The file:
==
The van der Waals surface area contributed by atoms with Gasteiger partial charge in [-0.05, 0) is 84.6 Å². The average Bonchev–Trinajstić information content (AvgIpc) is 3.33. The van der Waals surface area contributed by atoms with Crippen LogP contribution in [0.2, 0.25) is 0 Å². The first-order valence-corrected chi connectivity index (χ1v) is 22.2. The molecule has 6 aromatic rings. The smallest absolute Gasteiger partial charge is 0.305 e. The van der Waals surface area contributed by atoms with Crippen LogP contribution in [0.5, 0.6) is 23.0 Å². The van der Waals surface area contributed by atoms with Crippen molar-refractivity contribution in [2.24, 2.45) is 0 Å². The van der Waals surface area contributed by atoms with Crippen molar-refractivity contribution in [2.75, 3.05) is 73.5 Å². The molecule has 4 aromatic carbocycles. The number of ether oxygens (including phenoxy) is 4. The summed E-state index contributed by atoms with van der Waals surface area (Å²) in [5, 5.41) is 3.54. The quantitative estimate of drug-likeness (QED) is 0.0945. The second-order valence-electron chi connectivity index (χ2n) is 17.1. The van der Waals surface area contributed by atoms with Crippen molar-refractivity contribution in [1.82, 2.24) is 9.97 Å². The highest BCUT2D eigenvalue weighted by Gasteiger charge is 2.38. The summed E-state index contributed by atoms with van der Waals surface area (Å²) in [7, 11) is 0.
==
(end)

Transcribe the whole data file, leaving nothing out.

The van der Waals surface area contributed by atoms with Gasteiger partial charge in [-0.05, 0) is 84.6 Å². The average Bonchev–Trinajstić information content (AvgIpc) is 3.33. The van der Waals surface area contributed by atoms with Crippen LogP contribution in [0.2, 0.25) is 0 Å². The first-order valence-corrected chi connectivity index (χ1v) is 22.2. The molecule has 6 aromatic rings. The smallest absolute Gasteiger partial charge is 0.305 e. The van der Waals surface area contributed by atoms with Crippen LogP contribution in [0.5, 0.6) is 23.0 Å². The van der Waals surface area contributed by atoms with Crippen molar-refractivity contribution in [2.24, 2.45) is 0 Å². The van der Waals surface area contributed by atoms with Crippen molar-refractivity contribution in [2.75, 3.05) is 73.5 Å². The molecule has 4 aromatic carbocycles. The number of ether oxygens (including phenoxy) is 4. The summed E-state index contributed by atoms with van der Waals surface area (Å²) in [5, 5.41) is 3.54. The quantitative estimate of drug-likeness (QED) is 0.0945. The second-order valence-electron chi connectivity index (χ2n) is 17.1. The van der Waals surface area contributed by atoms with Crippen molar-refractivity contribution in [1.82, 2.24) is 9.97 Å². The highest BCUT2D eigenvalue weighted by Gasteiger charge is 2.38. The summed E-state index contributed by atoms with van der Waals surface area (Å²) in [7, 11) is 0.